Sports marketing experts believe that Mavericks Owner Mark Cuban is "emerging as the most unlikely member of the team to score in the lucrative world of sports endorsements," according to Rich Thomaselli of AD AGE. Cuban already has a relationship with Samsung, was a contestant on ABC's "Dancing With the Stars" and made a cameo appearance as himself in HBO's "Entourage." Univ. of Pennsylvania's Wharton School of Business professor Kenneth Shropshire said, "He's extremely marketable, certainly more so now than ever. His good behavior during the finals was a big plus" (ADAGE.com, 6/13). Baker Street Advertising Exec VP & Exec Creative Dir Bob Dorfman in his post-NBA Finals marketing report writes while the "outspoken Cuban was unusually quiet during the playoffs, he's more charismatic than any of his Maverick players." As a "fabulously successful entrepreneur, he could certainly make a compelling pitchman for any business-related product or service -- from telecom to computers to banking -- though it's doubtful he needs the money." Dorfman writes there are "no Slam Dunk pitchmen" emerging from this year's Finals. Heat stars LeBron James, Dwyane Wade and Chris Bosh "damaged their marketability with their Finals failure," while Mavericks F and Finals MVP Dirk Nowitzki "just isn't terribly interested in endorsements." Nowitzki "could easily net $3-5M a year in new endorsement deals -- if he's willing to put himself out there." Dorfman: "That's a big if; Dirk's a very guarded personality, not terribly charismatic on camera, and none too interested in marketing himself." On the other side, James' "un-superstar-like performance put a serious dent in his marketability, and may have cost him as much as $10M in new deals." It is "tough to recommend paying top dollar right now to a jock as polarizing as he's become," at least "not until he proves he can deliver in the clutch, and win it all" (THE DAILY).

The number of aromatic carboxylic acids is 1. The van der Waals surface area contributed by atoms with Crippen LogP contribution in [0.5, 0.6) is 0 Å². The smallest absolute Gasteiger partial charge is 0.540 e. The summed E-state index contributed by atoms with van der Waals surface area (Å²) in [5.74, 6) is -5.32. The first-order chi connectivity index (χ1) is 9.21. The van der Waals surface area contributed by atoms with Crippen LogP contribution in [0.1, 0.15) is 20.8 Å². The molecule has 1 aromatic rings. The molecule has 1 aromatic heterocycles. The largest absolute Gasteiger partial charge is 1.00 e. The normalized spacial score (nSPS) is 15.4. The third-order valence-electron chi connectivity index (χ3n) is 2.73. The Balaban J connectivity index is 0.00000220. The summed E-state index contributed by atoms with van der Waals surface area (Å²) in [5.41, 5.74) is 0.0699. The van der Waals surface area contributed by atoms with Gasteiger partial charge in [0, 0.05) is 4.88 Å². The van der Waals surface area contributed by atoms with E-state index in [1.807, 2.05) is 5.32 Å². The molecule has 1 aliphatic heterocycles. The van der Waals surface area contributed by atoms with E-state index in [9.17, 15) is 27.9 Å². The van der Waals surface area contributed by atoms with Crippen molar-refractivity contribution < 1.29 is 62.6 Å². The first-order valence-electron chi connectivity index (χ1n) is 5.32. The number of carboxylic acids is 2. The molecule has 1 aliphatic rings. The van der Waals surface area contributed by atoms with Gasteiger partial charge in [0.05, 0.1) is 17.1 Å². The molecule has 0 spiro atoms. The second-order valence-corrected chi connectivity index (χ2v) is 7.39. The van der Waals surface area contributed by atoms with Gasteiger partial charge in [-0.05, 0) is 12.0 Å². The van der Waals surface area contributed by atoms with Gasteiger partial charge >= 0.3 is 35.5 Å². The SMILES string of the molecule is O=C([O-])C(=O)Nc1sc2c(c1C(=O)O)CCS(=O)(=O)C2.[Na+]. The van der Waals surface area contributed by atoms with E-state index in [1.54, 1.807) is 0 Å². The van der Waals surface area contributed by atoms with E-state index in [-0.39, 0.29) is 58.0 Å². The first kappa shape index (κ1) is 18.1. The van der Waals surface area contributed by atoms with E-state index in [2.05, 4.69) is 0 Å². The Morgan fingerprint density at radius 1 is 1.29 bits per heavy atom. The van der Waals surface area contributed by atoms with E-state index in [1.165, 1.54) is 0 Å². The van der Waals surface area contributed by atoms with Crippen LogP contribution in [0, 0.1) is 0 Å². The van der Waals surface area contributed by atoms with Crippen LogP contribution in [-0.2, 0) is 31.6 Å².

HOW DOES DIRK MEASURE UP? Bloomberg TV's Michele Steele noted Nowitzki scores a "dismal 45 on the Davie-Brown Index, used to measure celebrity appeal and brand influence." The Marketing Arm Senior VP Bill Glenn: "Endorsements are sort of an afterthought for him. Secondly, the 'brand Dirk' is not quite defined yet." Glenn added, "From a trendsetting standpoint, entertainment-wise he's like a Bob Newhart. He's pretty bland right now. That's not a bad thing. It's just going to define the types of brands that are going to link with his attributes. So if you look globally, I personally think a global brand is going to have to step up and actually link to that German heritage" ("Bloomberg Bottom Line with Mark Crumpton," Bloomberg TV, 6/10). Meanwhile, Nike during the playoffs turned its basketball website "over to a data viz app called Epic that calculated which Nike-sponsored player was getting the most tweets per hour," and Nowitzki was "ahead in that ranking on Monday afternoon." The app "also measures which teams were getting the most tweets per hour, a stat in which the Mavericks trounced" the Heat. Nike worked with digital agency R/GA on the program (MASHABLE.com, 6/13). Nike took out a full-page ad in today's Dallas Morning News for Nowitzki (THE DAILY).